A successful businesswoman is found dead in the bathtub. Her home had been under construction for years. Did the renovation lead to her death? Correspondent Erin Moriarty reports in “Home Renovation Homicide.”
“This house became more than just a project to David Tronnes. It was his life,” says Ryan Vescio, a former prosecutor with the Orlando State Attorney’s Office. Vescio led the investigation into the death of Shanti Cooper. “He obsessed on it … this house is the center point to the story.”
Dave Tronnes was living in Minnesota in 2013 when he met Shanti Cooper on Match.com. Both were going through a divorce, and Shanti had a young son. After a whirlwind online courtship, Dave moved to join Shanti in Orlando and bought the house on East Copeland Drive in April 2015. Three years later, Shanti was found dead there.
The house was 4,000 square feet, and came with a pool, garage apartment and even a few gargoyles. But it was an older-style Victorian home, and Dave said Shanti wanted a more modern open concept. So, they began to renovate almost immediately, and never stopped. When the main house became unlivable, they moved into the garage apartment. Shanti ran a lucrative financial software business out of her home office upstairs, while Dave oversaw the renovation.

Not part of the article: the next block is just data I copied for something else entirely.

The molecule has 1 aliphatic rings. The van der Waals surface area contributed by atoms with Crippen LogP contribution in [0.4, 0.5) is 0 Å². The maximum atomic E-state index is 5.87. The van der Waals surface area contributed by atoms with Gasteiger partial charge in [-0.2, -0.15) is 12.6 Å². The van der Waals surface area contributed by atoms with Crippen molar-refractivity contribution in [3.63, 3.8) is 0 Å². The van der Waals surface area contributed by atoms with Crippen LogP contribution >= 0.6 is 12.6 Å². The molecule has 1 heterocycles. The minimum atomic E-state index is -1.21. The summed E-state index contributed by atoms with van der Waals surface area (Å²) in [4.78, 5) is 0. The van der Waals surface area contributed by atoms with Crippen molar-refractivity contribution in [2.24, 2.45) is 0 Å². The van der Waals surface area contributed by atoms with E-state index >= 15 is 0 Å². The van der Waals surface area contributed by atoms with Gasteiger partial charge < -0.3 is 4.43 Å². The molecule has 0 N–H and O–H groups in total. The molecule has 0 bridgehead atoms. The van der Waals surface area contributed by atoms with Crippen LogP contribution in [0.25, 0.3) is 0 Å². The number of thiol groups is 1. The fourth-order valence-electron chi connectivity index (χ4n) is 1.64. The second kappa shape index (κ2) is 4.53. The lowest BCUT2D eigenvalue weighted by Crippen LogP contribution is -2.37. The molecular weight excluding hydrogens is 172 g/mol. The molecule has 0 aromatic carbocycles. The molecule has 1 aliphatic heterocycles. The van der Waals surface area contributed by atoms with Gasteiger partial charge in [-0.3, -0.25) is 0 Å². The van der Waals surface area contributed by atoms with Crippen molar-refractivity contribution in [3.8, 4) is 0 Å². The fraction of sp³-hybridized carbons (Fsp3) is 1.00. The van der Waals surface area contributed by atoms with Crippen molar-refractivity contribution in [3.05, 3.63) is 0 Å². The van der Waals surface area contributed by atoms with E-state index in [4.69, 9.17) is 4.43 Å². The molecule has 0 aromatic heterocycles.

Dave had paid a little more than $600,000 cash for the house, but had put it in trust with his mother. Dave married Shanti in 2017, but didn’t add her to the deed. Still, she funded the renovation, which had spiraled to nearly a quarter of a million dollars.
Dave reached out to Keith Ori, a house renovator who lives in the neighborhood. Ori also appears on the reality TV show “Zombie House Flipping.” He and his co-stars take houses that are the worst of the worst and bring them back to life.
Ori says he wasn’t at all prepared for what he saw. “When I got there … they had fully disassembled this house to a degree that I’d never seen before. It was rather astonishing.” Ori says typically, when you talk about disassembling a house, you say that it was taken down to the studs. “They took away the studs.”